By and large, the great western powers have seen their birth rates drop by something less than half over 45 years.  That is consistent with fully half lost over 60 years, and is consistent with the experience for the contemporary world as well as ancient Mesopotamia.  Europe is simply farther ahead on the curve than the rest of the world.  The birth rate in Europe would be expected to fall to about zero in about two more generations, so unless there is a drastic change, we may be watching the last generation of fertile Europeans being born.   They will be having their final children about the time the last fertile humans are being born. 
Russian Birth Rate

At a state of the nation address, (Playing a Dangerous Game ECONOMIST 378: 8477 59 13 May 2006) President Vladamir Putin was coy while the world waited for news on such issues as xenophobia, as whether Russia would continue to supply gas to Western nations for cash and not ask for anything else as well, as assuming the ministerial presidency of the Council of Europe, as relations with Georgia, Poland and the Ukraine, as Dick Cheney’s critical speech in Vilnius, as an arms race.  All Putin was worried about was the declining birth rate.  Like Caesar Augustus, he is a man in charge of a super power without babies.  Under Stalin, the communists not only had murdered tens of millions, they had also forced an enormous number of people to move, thus disrupting any local village structure.  This may have left Russia particularly vulnerable to infertility from excess population size.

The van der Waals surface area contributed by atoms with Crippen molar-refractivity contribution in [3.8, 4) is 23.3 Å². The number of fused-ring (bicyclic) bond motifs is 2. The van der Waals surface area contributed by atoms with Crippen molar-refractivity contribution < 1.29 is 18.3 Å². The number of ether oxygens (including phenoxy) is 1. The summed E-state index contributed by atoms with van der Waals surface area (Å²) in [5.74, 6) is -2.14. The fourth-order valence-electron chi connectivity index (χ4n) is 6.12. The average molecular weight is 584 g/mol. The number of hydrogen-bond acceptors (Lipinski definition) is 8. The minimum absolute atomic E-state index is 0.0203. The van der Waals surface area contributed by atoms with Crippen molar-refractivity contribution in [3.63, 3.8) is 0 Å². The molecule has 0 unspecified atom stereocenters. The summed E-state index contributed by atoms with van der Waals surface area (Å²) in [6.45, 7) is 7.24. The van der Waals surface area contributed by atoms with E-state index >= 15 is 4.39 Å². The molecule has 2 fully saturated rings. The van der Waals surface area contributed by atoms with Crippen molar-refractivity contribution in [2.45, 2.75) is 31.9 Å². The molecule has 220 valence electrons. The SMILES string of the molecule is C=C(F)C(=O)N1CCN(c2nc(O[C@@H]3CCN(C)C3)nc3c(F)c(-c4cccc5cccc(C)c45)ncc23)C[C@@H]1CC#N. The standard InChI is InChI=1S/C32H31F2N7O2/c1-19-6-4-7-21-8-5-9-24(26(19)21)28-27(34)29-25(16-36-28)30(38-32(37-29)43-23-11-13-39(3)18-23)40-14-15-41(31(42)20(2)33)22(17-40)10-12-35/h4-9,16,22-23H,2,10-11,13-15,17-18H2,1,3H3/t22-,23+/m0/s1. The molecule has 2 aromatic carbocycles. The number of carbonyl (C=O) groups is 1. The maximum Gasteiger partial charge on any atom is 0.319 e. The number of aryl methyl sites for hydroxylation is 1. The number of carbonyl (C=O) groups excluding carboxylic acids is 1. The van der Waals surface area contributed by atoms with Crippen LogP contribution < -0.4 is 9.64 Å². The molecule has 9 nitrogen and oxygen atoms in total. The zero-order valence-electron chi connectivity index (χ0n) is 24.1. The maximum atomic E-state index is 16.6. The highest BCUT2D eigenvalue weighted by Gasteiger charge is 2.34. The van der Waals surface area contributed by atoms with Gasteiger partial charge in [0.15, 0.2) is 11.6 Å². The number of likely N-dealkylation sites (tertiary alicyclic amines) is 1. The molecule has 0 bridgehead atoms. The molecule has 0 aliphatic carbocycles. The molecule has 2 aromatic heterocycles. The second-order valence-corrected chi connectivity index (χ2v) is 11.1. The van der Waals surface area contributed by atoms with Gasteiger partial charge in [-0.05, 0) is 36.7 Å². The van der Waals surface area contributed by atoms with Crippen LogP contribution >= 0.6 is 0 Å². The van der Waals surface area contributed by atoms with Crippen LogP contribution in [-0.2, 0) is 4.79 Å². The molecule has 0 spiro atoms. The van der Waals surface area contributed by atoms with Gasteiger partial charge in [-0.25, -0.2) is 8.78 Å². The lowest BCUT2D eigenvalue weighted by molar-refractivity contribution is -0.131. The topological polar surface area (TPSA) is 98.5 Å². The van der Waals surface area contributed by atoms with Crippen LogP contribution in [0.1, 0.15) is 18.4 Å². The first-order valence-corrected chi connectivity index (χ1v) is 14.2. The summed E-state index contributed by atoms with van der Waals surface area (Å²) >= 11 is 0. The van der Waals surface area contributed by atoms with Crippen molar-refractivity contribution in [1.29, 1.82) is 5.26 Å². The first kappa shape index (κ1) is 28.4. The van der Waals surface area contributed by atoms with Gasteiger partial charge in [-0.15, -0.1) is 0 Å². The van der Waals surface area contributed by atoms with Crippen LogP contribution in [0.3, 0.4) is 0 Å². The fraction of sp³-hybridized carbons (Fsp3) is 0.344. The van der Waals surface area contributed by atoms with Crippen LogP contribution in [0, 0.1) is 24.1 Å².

The Domesday Book Experience

Part of a map of Dorset published in 1695.  A “hund” is a hundred “hides” (enough land to support a family) and measures about 6 miles across.  From center to edge is about an hour’s walk with a two-way cost of 6 hundred kilocalories.  That would be about the limit of a young person’s social horizon.  The villages are actually smaller than hunds, but probably not air tight.  About a hundred families might make up a social pool.  The Domesday Book chronicled thousands of villages shortly after 1066.  Essentially all are still there after more than 30 generations.


The Magna Charta

500 barons owned all the land and all the villages recorded in the Doomsday Book.  They forced the king to sign the Magna Charta, the first code of law actually put together by the people who were going to have to live under it.  They intended to control and have their heirs control that land until doomsday, and they had the clout to see to it that the law was designed to give them their best chance to do just that.  But all of those families have died out.  Of course they must at one time have numbered more than 500 nuclear families as multiple sons would not have been rare.  Their history was meticulously recorded by the College of Heralds.  It was one occasion that might have proven that 500 families can last as long as 100.  Instead it seems to have proven just the opposite. (Note: By August 3, 2008 we had more information.  It turned out that the Barons who signed the Magna Charta did very well from a reproductive standpoint, thank you.)